The annual holiday birding excursion has uncovered some of the regular as well as new species wintering in the territory.
Yukon bird enthusiasts are taking part in a holiday tradition going back 40 years in some communities.
The Yukon Bird Club has been coordinating the Christmas Bird Count for the past week, and the club's Cameron Eckert says low counts were expected due to the colder than normal weather, but that's not been the case, as 25 species were located in the Whitehorse area.
"Some of the interesting things were a record high number of mallards up along McIntyre Creek, 116 mallards up there." Eckert told the RUSH.
"There were also Common Goldeneye, and Common Mergansers along the river. And many hundreds of Bohemian Waxwings which have lingered through the fall."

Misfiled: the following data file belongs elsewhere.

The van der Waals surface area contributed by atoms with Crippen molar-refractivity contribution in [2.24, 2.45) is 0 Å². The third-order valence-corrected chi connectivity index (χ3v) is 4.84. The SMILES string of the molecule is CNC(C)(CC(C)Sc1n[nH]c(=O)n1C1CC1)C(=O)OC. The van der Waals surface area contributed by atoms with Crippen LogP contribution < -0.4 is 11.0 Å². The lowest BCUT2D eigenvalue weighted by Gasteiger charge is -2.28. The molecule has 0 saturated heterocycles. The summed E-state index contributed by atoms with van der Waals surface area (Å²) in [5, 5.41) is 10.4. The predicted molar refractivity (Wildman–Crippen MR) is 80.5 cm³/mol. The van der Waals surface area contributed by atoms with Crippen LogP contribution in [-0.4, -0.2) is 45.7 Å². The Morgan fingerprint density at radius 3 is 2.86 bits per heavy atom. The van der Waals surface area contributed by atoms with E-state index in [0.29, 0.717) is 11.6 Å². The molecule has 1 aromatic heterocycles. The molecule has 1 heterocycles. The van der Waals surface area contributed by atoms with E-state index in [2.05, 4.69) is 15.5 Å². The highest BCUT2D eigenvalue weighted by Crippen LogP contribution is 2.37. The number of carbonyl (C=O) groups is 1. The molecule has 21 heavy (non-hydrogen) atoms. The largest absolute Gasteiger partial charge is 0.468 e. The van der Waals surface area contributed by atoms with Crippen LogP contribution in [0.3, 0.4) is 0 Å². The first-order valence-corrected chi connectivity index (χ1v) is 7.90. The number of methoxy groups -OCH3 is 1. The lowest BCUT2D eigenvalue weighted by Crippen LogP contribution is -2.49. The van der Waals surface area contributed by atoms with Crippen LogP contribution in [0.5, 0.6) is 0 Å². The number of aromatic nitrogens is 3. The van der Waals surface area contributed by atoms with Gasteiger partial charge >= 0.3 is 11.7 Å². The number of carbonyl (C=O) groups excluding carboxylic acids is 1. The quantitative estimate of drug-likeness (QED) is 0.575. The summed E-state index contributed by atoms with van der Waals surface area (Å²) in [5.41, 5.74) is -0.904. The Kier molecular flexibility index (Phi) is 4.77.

Counters in Tagish found 17 species, including three brown creepers which are rare for the area at this time of year.
Carcross and Haines Junction found 20 species each.
He says climate change is affecting which birds are wintering in the territory.
"Over time, with these warmer winters, we have been seeing a real increase in these fringe species that we never saw in the winter time in the Yukon before." said Eckert.
"Now (near Johnson's Crossing) we have a regular wintering population of Trumpeter Swans."
Eckert says the data will be entered online, and add to information from Whitehorse and Marsh Lake going back four decades.